Andrzej Wajda’s The Wedding (Wesele), based on Stanisław Wyspiański’s eponymous play (1901), retells the wedding of the poet Lucjan Rydel who married, as did Wyspiański himself, a peasant girl from the village of Bronowice near Krakow. The Polish artists and intellectuals of the late 19th century believed that these marriages would allow them to revive the essential values of the Polish nation embodied by the peasantry, values which ceased to exist after the three divisions over a century ago. During the feverish night, the bridegroom, the host and several of the guests are confronted with the ghosts of characters from history and from legends who remind them of their patriotic duty. However, the call for uprising fails. Wyspiański’s and Wajda’s critical view on the townspeople and the peasants reveals how much the idea of union is compromised by class division and selfishness.
The short dialogue between the councillor’s wife from Krakow and the widow of the village head illustrates the clash between the two lifestyles, urban and rural. The different clothes are visual symbols of difference. The townspeople are dressed as most of the rich bourgeois in the western world of the early 20th century. The peasants – men and women – wear the richly decorated attire of their region. Very significantly, the two women, sitting side by side, do not look at each other. Their brief exchange of words reveals the ignorance of the councillor’s wife when she asks: “How are things in the field? Is planting over?” and the other woman replies: “Nobody is planting in this season.” (As a matter of fact, the wedding takes place in November.)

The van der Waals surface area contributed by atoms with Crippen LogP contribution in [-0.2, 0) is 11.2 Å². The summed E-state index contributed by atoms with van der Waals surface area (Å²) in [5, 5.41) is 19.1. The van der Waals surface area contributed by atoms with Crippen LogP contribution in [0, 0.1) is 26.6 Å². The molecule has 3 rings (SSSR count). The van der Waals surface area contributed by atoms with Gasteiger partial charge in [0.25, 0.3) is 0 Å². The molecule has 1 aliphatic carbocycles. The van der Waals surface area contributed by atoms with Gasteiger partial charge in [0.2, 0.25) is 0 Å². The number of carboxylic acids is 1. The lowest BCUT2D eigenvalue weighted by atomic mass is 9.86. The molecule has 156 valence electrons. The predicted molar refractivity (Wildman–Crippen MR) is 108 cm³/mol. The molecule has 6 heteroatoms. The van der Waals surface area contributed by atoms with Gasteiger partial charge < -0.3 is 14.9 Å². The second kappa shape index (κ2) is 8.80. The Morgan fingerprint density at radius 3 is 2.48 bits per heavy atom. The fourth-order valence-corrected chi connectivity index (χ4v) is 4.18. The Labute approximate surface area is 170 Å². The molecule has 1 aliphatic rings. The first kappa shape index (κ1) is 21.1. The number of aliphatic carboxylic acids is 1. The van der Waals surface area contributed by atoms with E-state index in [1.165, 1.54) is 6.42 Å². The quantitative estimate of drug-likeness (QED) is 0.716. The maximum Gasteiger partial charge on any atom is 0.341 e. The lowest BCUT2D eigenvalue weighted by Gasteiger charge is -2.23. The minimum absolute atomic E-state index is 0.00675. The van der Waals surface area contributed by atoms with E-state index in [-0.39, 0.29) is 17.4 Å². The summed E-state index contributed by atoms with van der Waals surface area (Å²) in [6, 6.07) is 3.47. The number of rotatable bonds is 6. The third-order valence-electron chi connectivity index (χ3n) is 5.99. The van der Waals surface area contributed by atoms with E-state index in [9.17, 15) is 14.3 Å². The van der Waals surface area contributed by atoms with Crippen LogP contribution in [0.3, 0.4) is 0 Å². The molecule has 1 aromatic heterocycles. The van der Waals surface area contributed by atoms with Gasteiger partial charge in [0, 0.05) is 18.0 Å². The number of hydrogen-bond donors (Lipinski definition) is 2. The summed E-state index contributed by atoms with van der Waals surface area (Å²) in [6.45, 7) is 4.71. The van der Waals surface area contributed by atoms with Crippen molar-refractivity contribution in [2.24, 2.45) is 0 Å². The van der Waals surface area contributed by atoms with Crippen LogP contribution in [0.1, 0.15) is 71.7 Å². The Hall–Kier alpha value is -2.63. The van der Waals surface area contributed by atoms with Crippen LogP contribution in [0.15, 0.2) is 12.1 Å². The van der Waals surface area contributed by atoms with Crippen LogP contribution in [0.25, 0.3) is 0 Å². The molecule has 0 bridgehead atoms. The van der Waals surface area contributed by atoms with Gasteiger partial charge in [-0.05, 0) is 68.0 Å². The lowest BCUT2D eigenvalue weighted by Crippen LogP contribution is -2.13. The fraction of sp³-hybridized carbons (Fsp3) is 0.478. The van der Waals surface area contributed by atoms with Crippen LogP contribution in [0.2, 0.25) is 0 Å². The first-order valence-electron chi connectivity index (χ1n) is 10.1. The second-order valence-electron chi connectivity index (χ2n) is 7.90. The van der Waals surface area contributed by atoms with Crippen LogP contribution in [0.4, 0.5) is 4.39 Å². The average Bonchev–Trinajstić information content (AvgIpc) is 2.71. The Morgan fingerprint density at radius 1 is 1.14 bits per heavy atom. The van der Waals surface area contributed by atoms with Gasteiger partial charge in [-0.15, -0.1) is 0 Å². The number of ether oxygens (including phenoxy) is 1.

In the barn, a huge artwork painted by the host, the painter Włodzimierz Tetmajer, who is married to a sister of the bride, is shown. It is part of the monumental cyclorama commemorating the Battle of Racławice (1794) in which peasants participated in their country’s fight for independence. In front of Tetmajer’s ideal vision of the Polish peasantry, two young peasants are making love, more interested in the present and moved by sexual desire rather than by patriotic feelings.
The morning after the wedding, the groom, wearing a white peasant’s coat with a red collar and red cuffs (white and red: the Polish colours) over his urban clothes, mourns a dying horse; the white mare is a symbol of the Polish nation (already celebrated in Wajda’s Lotna, 1959). The thick mist, blurring the human and animal figures, contributes to the idea of a weakened personal and national identity. The groom, now married to a peasant woman, is the helpless spectator of his own decline.
The uprising does not take place. The swift movements of the dancers (supported by the camera movements) are replaced by torpor. Peasants and townspeople act as if in a trance. The slow dance in front of the cottage contrasts with the feverish party of the night before. The colour scheme has also changed: the bright colors are replaced by shades of grey and brown. Along with the colours, all hope is gone. Not unlike the dancers in Wajda’s famous Ashes and Diamond (Popioł i diament, 1958), for which Wyspiański’s play is also the reference, these men and women are the puppets of history which they are unable to control.